"It's hard to fit into genres so we try to make our shows flexible," Spagnoletti continues. "If you're not part of a mainstream indie sort of crowd, then you feel a bit of an outsider, but we're not interested in playing for a crowd that isn't open to whatever kind of music is out there. We're confident in our music. Our songs are our songs and we're proud of them. Indie is in, but at Scorcherfest people can go and discover something different that opens their mind and gives them the opportunity to see part of a scene they wouldn't usually see. Maybe they'll like it?"

Despite only being together for a few months, the band were buoyed by early demos and a positive live response, culminating in arrangements to record their debut EP being made quickly. Completed at SAE with upcoming engineer Luke Bourne during a single 15 hour session, the band believe that it was a crucial first step to raising their wider profile.

"We had a lot of debates about whether or not we should do the whole lo-fi thing," Seyfang laughs. "We listen to some lo-fi stuff, but our sound is more polished overall."

"Luke was brilliant. He initially listened to some of our rough demos then came and saw us play live so he knew what we were about," Spagnoletti explains. "We developed a really good relationship and by the time it came to record it we were really feeding off one another. I think it's an old school thought that you can just gig hard, get your name out there and see what happens."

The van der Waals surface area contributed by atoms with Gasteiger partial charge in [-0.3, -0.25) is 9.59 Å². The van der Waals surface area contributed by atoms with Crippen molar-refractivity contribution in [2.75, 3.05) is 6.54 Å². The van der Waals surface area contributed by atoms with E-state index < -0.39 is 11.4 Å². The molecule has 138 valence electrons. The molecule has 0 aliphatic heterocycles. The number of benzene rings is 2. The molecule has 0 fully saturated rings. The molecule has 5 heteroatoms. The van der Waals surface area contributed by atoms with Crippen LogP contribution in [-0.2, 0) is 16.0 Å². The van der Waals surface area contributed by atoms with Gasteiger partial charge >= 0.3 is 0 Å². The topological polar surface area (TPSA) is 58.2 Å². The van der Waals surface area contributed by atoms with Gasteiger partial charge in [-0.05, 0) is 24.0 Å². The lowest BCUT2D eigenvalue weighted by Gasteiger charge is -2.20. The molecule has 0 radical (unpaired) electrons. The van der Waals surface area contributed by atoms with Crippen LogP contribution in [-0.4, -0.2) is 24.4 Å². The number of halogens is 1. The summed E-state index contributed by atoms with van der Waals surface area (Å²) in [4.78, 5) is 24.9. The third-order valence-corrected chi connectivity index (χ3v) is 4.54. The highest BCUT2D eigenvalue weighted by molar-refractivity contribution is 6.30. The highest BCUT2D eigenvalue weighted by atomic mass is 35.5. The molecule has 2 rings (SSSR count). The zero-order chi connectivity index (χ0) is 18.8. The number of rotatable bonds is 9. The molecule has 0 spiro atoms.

"We were doing some gigs around town and getting some great responses and good energy," Sly adds. "Now we've got the EP and it's turned out well, we need to make sure we use it effectively to draw a few more fans. We're being passed around by friends already, and we've heard good feedback from people we've never met now, which is encouraging."

Even more encouraging is the fact that the band has got a full calendar leading up to Scorcherfest. No doubt this should help them refine their live set and boost their confidence leading into their EP launch soon after.

Birds Of A Feather will play Scorcherfest at The Duke Of York on Sun 27 Mar.

By Ryan Winter

- db magazine


Still working on that hot first release.



Adelaide quartet Birds of a Feather have arrived in a hurry, with urgent music beautifully crafted in vast, dramatic sound scapes, rich in emotion and power – setting them apart as something unique on Adelaide’s indie rock scene.